We ate lunch which consisted of beef brisket, shrimp and grits and a smattering of sides.  Ken and the guys always do it up right when it comes to food and this was no different.  I’m just sad I couldn’t eat more.  For those that don’t know, eating and then shooting FT is a real hardship, not to mention that a belly full of food in that weather makes Tyler a sleepy boy.  Ken’s wife, Deb, got the squads all set for the afternoon and we set out onto the Red course.  This is my favorite part of the property at Heflin because it features some serious incline shots which I prefer to downhill shooting.  I was shooting with Keith Knoblauch and we added Jeff to our squad when his lane partner had to leave suddenly.  I always enjoy shooting with Jeff, and Keith is another good friend.  We had a great time bantering around the course, heckling each other and cheering each other on.  This is one of the best parts of FT for me, it’s the fun in between the shooting that makes the experience more memorable.  

Keith on the Red Course

I made a concerted effort to be a bit more patient on the positional lanes and it paid off.  I cleaned both standing and kneeling in the afternoon which was a nice improvement over the morning.  About half way through the course though, the slow bleed began again.  Thankfully, I didn’t double dink any targets for the entire day, but dropping one shot per lane is quite frustrating for me.  The wind was shifting a bit but I was picking up on the changes pretty well.  The last two lanes of the day were kneeling and one of the trickiest seated lanes on the course.  Both lanes were in an opening between wooded sections, where the wind could really wreak havoc on your pellet.  First up was the kneeling which I cleaned.  The last lane of the day featured a 1.5” target at 48 yards but back in the shadows, under a tree.  The other target was also 1.5” but right in the middle of the open field at about 52 yards.  Range finding a target in the shadows often causes issues for most because it is hard to see the definition of the target in the dark.  I ranged the target correctly but didn’t call the wind right on the first shot.  For the last target, ranging was much easier since it was out in the open, but the wind was a much bigger consideration because of the slight angle change between the two targets.  The wind was now quartering from my left, across my body (and the flight path of the pellet) to my right.  Quartering winds are always tricky because you don’t know exactly how they are going to divert your pellet.  Thankfully, I made the right call and dropped the target both times to end the day on a good note.  I ended on a 45/52, dropping 7 shots.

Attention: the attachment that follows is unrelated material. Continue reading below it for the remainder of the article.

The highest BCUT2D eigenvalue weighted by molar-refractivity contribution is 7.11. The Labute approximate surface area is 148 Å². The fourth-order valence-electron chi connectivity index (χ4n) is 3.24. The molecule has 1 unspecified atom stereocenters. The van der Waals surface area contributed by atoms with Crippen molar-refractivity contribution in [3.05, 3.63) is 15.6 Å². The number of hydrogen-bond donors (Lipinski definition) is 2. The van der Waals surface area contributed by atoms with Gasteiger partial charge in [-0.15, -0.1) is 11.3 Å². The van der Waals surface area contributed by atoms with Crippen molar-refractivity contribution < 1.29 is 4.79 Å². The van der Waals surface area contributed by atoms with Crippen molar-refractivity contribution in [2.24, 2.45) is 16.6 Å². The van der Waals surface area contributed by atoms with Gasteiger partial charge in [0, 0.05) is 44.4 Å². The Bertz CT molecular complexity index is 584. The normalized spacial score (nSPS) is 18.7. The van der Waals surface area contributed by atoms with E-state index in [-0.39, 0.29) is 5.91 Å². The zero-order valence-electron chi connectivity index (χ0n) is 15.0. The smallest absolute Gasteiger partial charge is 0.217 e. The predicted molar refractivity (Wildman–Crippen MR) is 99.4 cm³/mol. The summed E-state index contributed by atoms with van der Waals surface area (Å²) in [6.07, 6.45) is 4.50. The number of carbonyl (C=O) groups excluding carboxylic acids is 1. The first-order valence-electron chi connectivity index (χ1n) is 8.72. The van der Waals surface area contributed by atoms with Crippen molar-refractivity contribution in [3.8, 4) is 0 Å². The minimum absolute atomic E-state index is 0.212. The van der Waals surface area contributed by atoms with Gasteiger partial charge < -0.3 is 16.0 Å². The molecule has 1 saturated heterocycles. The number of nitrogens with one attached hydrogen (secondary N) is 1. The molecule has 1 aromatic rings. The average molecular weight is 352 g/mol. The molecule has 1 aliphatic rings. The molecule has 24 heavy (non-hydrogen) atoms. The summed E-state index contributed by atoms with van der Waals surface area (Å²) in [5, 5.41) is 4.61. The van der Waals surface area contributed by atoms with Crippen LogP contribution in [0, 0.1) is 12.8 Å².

Keith looks at two difficult target placements on the Red Course, both uphill and in trees!

It was great to get down to the Southern Open to shake the rust off from the long Ohio winter.  Thanks to Airgunning Atlanta and the Mount Cheaha club for making the best of some bad weather.  Shortly after the afternoon session ended, the rain started and the awards ceremony got underway.  When all was said and done, Ken Hughes took home the WFTF PCP title with a 95.  Also on 95 was Brad Troyer in WFTF Piston and Will Piatt in Open PCP.  Two things are important to note here…for the high score to be shared among 3 classes is pretty rare, and quite impressive.  And, for Brad Troyer to shoot that kind of score with a Piston gun is other-worldly.  And Rod Bradley was just two shots back on 93.  It is truly humbling to see these guys in action and watch them put on these kinds of performances.  Bravo!  Phil Eakley came all the way down from Illinois to claim the Hunter class crown with a 91.  Good shooting Phil!  And Gabe Sallusti took the Hunter Piston crown.  

The Southern Open is definitely on my short list again for must attend matches in 2018.  You just don’t find topography like they have in Heflin and you’d be hard pressed to find a better group of people to shoot with.  Thanks for the hospitality and the excellent shooting, it was a pleasure as always.  I’ve got a lot of work to do before my next Grand Prix match this year, but I am looking forward to getting back out there again soon.  I will be at the Crosman All American FT Championships in New York in July, and hope to see many of you there.

As always, shoot safe and see you on the lanes.